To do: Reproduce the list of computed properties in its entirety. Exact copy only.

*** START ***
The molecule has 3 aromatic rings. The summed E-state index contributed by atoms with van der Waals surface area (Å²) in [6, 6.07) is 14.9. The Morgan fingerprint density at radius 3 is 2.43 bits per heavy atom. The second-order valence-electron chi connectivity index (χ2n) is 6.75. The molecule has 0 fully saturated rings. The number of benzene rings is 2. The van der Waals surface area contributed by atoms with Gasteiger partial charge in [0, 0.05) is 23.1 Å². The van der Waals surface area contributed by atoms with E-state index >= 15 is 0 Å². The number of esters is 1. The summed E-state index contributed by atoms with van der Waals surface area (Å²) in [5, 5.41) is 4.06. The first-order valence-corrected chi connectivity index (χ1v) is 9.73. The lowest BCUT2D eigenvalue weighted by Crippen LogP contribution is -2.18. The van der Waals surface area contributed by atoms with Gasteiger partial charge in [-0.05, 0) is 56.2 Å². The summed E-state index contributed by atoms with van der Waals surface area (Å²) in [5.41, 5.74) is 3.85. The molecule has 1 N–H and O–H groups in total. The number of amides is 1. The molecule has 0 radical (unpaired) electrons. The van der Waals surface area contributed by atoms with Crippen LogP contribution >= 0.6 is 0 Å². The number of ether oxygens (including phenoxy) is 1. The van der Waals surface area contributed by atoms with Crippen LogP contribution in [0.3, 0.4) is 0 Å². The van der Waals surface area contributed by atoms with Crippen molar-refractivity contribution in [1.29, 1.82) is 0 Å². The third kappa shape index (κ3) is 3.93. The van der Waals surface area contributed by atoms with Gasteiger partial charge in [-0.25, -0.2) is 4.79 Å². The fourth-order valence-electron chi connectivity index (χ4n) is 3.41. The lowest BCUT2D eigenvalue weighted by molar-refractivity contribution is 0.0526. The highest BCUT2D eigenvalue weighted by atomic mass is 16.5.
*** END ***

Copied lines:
The molecule has 3 aromatic rings. The summed E-state index contributed by atoms with van der Waals surface area (Å²) in [6, 6.07) is 14.9. The Morgan fingerprint density at radius 3 is 2.43 bits per heavy atom. The second-order valence-electron chi connectivity index (χ2n) is 6.75. The molecule has 0 fully saturated rings. The number of benzene rings is 2. The van der Waals surface area contributed by atoms with Gasteiger partial charge in [0, 0.05) is 23.1 Å². The van der Waals surface area contributed by atoms with E-state index >= 15 is 0 Å². The number of esters is 1. The summed E-state index contributed by atoms with van der Waals surface area (Å²) in [5, 5.41) is 4.06. The first-order valence-corrected chi connectivity index (χ1v) is 9.73. The lowest BCUT2D eigenvalue weighted by Crippen LogP contribution is -2.18. The van der Waals surface area contributed by atoms with Gasteiger partial charge in [-0.05, 0) is 56.2 Å². The summed E-state index contributed by atoms with van der Waals surface area (Å²) in [5.41, 5.74) is 3.85. The molecule has 1 N–H and O–H groups in total. The number of amides is 1. The molecule has 0 radical (unpaired) electrons. The van der Waals surface area contributed by atoms with Crippen LogP contribution >= 0.6 is 0 Å². The number of ether oxygens (including phenoxy) is 1. The van der Waals surface area contributed by atoms with Crippen LogP contribution in [0.3, 0.4) is 0 Å². The van der Waals surface area contributed by atoms with Crippen molar-refractivity contribution in [1.29, 1.82) is 0 Å². The third kappa shape index (κ3) is 3.93. The van der Waals surface area contributed by atoms with Gasteiger partial charge in [-0.25, -0.2) is 4.79 Å². The fourth-order valence-electron chi connectivity index (χ4n) is 3.41. The lowest BCUT2D eigenvalue weighted by molar-refractivity contribution is 0.0526. The highest BCUT2D eigenvalue weighted by atomic mass is 16.5.